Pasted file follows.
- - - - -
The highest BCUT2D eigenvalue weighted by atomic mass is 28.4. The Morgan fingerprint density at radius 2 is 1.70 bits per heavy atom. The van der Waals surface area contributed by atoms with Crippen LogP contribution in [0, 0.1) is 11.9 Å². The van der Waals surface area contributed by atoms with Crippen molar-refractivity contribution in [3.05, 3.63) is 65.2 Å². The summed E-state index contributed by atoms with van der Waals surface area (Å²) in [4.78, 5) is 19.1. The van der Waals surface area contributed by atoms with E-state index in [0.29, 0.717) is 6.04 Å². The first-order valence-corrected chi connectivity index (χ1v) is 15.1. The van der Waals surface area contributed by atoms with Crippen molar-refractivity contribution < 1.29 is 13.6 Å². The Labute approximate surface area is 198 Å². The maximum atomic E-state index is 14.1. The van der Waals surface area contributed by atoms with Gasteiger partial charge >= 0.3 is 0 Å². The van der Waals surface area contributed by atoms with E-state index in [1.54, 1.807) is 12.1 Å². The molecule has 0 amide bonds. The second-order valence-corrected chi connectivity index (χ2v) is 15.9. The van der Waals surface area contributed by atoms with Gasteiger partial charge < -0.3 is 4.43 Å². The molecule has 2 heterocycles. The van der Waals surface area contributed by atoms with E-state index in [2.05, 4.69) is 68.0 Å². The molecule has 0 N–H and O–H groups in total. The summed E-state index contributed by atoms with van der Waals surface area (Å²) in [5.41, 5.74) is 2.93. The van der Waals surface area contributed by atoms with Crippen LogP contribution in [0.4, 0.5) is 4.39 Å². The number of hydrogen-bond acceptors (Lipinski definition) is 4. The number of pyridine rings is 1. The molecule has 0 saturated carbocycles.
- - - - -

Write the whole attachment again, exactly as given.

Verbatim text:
The highest BCUT2D eigenvalue weighted by atomic mass is 28.4. The Morgan fingerprint density at radius 2 is 1.70 bits per heavy atom. The van der Waals surface area contributed by atoms with Crippen LogP contribution in [0, 0.1) is 11.9 Å². The van der Waals surface area contributed by atoms with Crippen molar-refractivity contribution in [3.05, 3.63) is 65.2 Å². The summed E-state index contributed by atoms with van der Waals surface area (Å²) in [4.78, 5) is 19.1. The van der Waals surface area contributed by atoms with E-state index in [0.29, 0.717) is 6.04 Å². The first-order valence-corrected chi connectivity index (χ1v) is 15.1. The van der Waals surface area contributed by atoms with Crippen molar-refractivity contribution < 1.29 is 13.6 Å². The Labute approximate surface area is 198 Å². The maximum atomic E-state index is 14.1. The van der Waals surface area contributed by atoms with Gasteiger partial charge >= 0.3 is 0 Å². The van der Waals surface area contributed by atoms with E-state index in [1.54, 1.807) is 12.1 Å². The molecule has 0 amide bonds. The second-order valence-corrected chi connectivity index (χ2v) is 15.9. The van der Waals surface area contributed by atoms with Gasteiger partial charge < -0.3 is 4.43 Å². The molecule has 2 heterocycles. The van der Waals surface area contributed by atoms with E-state index in [2.05, 4.69) is 68.0 Å². The molecule has 0 N–H and O–H groups in total. The summed E-state index contributed by atoms with van der Waals surface area (Å²) in [5.41, 5.74) is 2.93. The van der Waals surface area contributed by atoms with Crippen LogP contribution in [0.4, 0.5) is 4.39 Å². The number of hydrogen-bond acceptors (Lipinski definition) is 4. The number of pyridine rings is 1. The molecule has 0 saturated carbocycles.